GARDEN CITY, N.Y. (AP) -- Growing up Gotti never included the threat of foreclosure — until now.
That's just what Victoria Gotti, daughter of the "Dapper Don," faces as the latest member of the infamous crime family to be called into court.
Deceased mob boss John Gotti earned the name "Teflon Don" after a series of acquittals before being sentenced to life in 1992 for racketeering and six killings. He died in prison in 2002.
There were also Victoria Gotti's uncles, who went to prison for various mob-related offenses. And more recently her brother, John "Junior" Gotti, is battling his latest racketeering indictment in a federal courtroom in Manhattan.
Now, Victoria Gotti is in another court, fighting the threat of foreclosure on her Long Island mansion, the same house used in the "Growing Up Gotti" reality show.
"I'm never going to lose the house — trust me," the 46-year-old author-turned-realit y TV star told reporters this week after a federal court hearing.
The opulent estate in Old Westbury features two-story columns fronted by a large stone driveway and fountain. It was featured on the short-lived reality show featuring the curvy blonde and her three sons.
Now, an appeals court has ruled that JP Morgan Chase Bank should be allowed to seize the property because of nonpayment of a $700,000 loan.
Gotti blames her former husband, Carmine Agnello, with taking out the loan with the house as collateral without her knowledge. She says he left her holding the debt when he transferred his share of the estate to her in 2005. The couple divorced in 2003.
Gotti told a judge she intends to satisfy the debt if Agnello completes a planned $10 million property-forfeiture settlement with federal prosecutors from his own 2001 racketeering conviction. Gotti claims she is entitled to a portion of the proceeds from that settlement by virtue of her $7 million divorce settlement with Agnello.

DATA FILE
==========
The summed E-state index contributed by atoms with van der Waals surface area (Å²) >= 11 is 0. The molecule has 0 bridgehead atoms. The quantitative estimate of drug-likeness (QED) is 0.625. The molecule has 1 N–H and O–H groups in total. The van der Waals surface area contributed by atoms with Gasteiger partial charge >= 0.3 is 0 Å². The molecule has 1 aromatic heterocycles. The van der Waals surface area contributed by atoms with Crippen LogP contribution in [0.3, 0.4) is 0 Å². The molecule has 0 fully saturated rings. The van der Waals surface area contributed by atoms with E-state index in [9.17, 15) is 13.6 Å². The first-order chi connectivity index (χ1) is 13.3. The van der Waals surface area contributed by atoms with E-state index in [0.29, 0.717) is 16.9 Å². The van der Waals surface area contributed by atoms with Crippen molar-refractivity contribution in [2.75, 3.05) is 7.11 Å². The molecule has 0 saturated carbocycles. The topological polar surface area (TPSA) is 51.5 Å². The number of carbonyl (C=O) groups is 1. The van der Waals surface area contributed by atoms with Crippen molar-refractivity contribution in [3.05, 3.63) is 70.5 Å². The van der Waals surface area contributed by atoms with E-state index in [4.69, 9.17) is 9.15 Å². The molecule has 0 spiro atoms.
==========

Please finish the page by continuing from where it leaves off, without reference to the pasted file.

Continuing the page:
But there is one problem: Agnello's 85-year-old mother, Marie. She apparently has ownership interests in three of the properties, and her permission is required for the sales to go through.
Agnello's lawyer, Scott Leemon, asked for time to sort out the mother's position and allow to hire her own lawyer.
The judge has given Marie Agnello until Wednesday to state any objection to the deal.
"I think we need to get this case resolved right away," U.S. Magistrate Robert Levy said.
"The only way I'm leaving is selling it," said Gotti, who has had the house on the market for several years. The asking price is over $3 million.
Victoria Gotti's legal skirmish comes only days after her mother, also named Victoria, made headlines by interrupting a hearing on her son's racketeering case by telling a federal judge that the government is trying to kill him before he even gets to trial.
"Why don't you just hang him now!" Victoria Gotti shouted from the spectator section of a room in U.S. District Court in Manhattan.
Outside court she passed out copies of a lie detector test in which the younger Victoria Gotti said she never slept with the turncoat, John Alite, a Gambino organized crime family associate.
The elder Gotti also told reporters that the government was trying to ruin her daughter's reputation in pursuit of a conviction.
"This trial is rigged before he sets foot in it," she said.
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